rope halters - Page 3
 
 

       The Horse Forum > Training Horses > Horse Training

rope halters

This is a discussion on rope halters within the Horse Training forums, part of the Training Horses category
  • Tooled halters
  • Tooled leather halter

 
LinkBack Thread Tools
    09-13-2008, 06:16 PM
  #21
Showing
Quote:
Originally Posted by imaREINER
Quote:
Originally Posted by Vidaloco
I found this one and fell in love. Too bad its like $60, its heavier tooled leather on the top and soft chap leather on the back

That's nice looking, I prefer the knotts over the nose - works better for pressure.
I took a really close look at this one on the web site. The knots are still there, the leather just covers the rope part. You could still get the added respect of the knots but have the purty too Unfortunately I'm looking to get away from any unnecessary pressure on the nose during trail riding
http://www.doublediamondhalters.com/Halters/halters.htm
     
Sponsored Links
Advertisement
 
    09-13-2008, 07:11 PM
  #22
Foal
Quote:
Originally Posted by chenay412
I imagine I will probably be in the minority here but I personally don't like rope halters. :)

I like the good ol' fashioned nylon halters for the following reasons:

1) I feel they are more secure
2) You can utilize a stud chain if needed
3) I don't like tying with rope halters because of the so-called "pressure points" I think they can actually work against you.

And if you turn out with a halter (which I don't, but IF you do) :) I think the nylons are thick enough that it is less likely they will get caught. (But I don't advocate for turning out with halters anyway) :)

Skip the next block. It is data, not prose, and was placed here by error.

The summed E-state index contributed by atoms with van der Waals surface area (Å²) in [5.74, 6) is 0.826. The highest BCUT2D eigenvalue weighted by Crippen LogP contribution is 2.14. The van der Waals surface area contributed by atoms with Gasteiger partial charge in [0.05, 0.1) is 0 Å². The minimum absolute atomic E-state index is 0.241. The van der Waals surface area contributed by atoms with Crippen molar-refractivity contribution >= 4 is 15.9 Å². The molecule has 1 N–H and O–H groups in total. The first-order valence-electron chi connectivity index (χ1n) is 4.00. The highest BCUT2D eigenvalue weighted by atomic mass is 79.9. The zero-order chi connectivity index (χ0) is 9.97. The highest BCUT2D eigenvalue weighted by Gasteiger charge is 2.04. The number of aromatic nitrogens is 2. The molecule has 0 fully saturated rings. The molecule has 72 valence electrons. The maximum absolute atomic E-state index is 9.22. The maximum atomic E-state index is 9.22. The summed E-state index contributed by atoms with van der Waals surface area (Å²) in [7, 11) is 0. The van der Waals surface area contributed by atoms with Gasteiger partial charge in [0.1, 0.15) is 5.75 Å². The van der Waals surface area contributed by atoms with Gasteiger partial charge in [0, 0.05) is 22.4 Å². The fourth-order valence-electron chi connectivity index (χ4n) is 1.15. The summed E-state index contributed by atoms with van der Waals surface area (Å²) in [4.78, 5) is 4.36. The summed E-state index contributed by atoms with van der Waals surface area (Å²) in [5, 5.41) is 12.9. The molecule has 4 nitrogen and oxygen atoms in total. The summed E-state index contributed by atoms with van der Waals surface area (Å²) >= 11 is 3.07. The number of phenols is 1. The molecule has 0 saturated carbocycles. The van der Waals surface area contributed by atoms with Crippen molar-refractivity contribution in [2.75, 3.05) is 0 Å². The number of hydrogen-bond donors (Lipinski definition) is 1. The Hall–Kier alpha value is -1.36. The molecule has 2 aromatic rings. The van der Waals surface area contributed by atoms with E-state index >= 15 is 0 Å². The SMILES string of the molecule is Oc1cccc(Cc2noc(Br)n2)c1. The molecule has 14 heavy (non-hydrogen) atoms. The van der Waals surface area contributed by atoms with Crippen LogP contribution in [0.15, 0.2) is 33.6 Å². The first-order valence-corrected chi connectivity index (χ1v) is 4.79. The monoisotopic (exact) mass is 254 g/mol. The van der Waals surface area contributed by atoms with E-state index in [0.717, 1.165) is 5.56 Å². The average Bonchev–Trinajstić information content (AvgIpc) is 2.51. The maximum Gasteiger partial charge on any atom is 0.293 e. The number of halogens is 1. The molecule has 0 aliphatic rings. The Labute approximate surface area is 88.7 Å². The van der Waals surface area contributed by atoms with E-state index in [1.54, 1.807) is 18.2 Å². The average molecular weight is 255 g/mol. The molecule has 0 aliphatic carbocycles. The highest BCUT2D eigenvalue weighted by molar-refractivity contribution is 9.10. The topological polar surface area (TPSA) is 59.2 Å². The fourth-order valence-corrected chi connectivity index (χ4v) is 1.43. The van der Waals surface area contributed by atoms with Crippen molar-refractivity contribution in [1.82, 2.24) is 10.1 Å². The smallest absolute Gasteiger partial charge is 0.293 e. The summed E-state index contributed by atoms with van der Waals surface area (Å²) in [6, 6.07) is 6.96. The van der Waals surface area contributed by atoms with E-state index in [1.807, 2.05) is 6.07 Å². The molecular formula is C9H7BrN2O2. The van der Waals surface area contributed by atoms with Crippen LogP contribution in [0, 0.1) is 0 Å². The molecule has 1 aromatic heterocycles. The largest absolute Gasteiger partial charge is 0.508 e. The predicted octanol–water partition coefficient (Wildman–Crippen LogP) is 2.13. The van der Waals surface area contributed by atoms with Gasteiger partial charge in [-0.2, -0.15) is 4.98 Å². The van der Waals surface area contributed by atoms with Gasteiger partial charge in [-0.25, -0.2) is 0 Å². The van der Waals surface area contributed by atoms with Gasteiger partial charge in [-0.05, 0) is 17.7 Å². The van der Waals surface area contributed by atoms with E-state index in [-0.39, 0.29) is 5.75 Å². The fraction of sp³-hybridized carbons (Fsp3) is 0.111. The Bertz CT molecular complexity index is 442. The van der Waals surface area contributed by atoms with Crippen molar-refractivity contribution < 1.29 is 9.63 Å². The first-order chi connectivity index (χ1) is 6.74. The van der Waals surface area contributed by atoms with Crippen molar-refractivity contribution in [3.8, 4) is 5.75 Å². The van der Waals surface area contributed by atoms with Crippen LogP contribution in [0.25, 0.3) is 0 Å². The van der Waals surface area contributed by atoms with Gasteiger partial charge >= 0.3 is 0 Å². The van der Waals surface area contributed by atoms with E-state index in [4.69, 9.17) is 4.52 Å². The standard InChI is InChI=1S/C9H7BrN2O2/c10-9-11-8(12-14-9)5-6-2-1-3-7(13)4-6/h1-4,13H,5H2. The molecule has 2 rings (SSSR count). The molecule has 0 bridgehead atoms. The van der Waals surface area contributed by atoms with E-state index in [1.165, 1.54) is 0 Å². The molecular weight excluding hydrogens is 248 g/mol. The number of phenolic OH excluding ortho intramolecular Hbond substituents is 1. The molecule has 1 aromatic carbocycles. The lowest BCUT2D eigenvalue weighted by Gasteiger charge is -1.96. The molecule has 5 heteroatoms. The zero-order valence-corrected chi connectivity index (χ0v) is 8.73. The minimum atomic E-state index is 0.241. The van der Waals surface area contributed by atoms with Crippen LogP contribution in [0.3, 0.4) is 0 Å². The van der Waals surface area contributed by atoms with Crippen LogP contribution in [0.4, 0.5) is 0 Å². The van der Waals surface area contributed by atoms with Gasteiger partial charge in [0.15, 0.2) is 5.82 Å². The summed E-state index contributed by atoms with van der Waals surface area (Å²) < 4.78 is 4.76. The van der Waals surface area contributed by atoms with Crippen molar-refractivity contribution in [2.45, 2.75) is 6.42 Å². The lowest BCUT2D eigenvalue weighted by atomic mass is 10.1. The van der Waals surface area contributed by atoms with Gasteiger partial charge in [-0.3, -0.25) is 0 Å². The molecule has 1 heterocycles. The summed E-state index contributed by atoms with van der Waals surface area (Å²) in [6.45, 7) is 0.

That's my opinion!
I like rope halters for looks, and the idea that they're lighter makes me happy - who would want to carry a heavy bunch of thick straps on your face? I've also made a couple, so I feel it's my trade mark; "BUCKY'S BUDDY WAS HERE" sort of thing!!
My handmade ones do stretch if pulled on too hard, and I've had to re-tie both of ours, which is the positive thing of your rope is good-quality.
If I do not trust a certain horse when tying, I'll use a nylon for strength purposes. Ex., when I started training Sam to lunge, I used a nylon halter because I know he will back away from me if he gets confused, and it will end up in a tug of war, hence stretching the halter . And when tying Buck, the paint, because he has proven to be a puller.
I like rope halters for about the same reasons as everyone, but what do you mean by pressure points? Meaning extra knots over the nose?
     

Quick Reply
Please help keep the Horse Forum enjoyable by reporting rude posts.
Message:
Options

Register Now

In order to be able to post messages on the The Horse Forum forums, you must first register.

Already have a Horse Forum account?
Members are allowed only one account per person at the Horse Forum, so if you've made an account here in the past you'll need to continue using that account. Please do not create a new account or you may lose access to the Horse Forum. If you need help recovering your existing account, please Contact Us. We'll be glad to help!

New to the Horse Forum?
Please choose a username you will be satisfied with using for the duration of your membership at the Horse Forum. We do not change members' usernames upon request because that would make it difficult for everyone to keep track of who is who on the forum. For that reason, please do not incorporate your horse's name into your username so that you are not stuck with a username related to a horse you may no longer have some day, or use any other username you may no longer identify with or care for in the future.

User Name:
Password
Please enter a password for your user account. Note that passwords are case-sensitive.
Password:
Confirm Password:
Email Address
Please enter a valid email address for yourself.
Email Address:

Log-in

Human Verification

In order to verify that you are a human and not a spam bot, please enter the answer into the following box below based on the instructions contained in the graphic.


Old Thread Warning
This thread is more than 90 days old. When a thread is this old, it is often better to start a new thread rather than post to it. However, If you feel you have something of value to add to this particular thread, you can do so by checking the box below before submitting your post.

Thread Tools



All times are GMT -4. The time now is 03:52 AM.


Powered by vBulletin® Version 3.8.5
Copyright ©2000 - 2014, Jelsoft Enterprises Ltd.
Search Engine Friendly URLs by vBSEO 3.6.0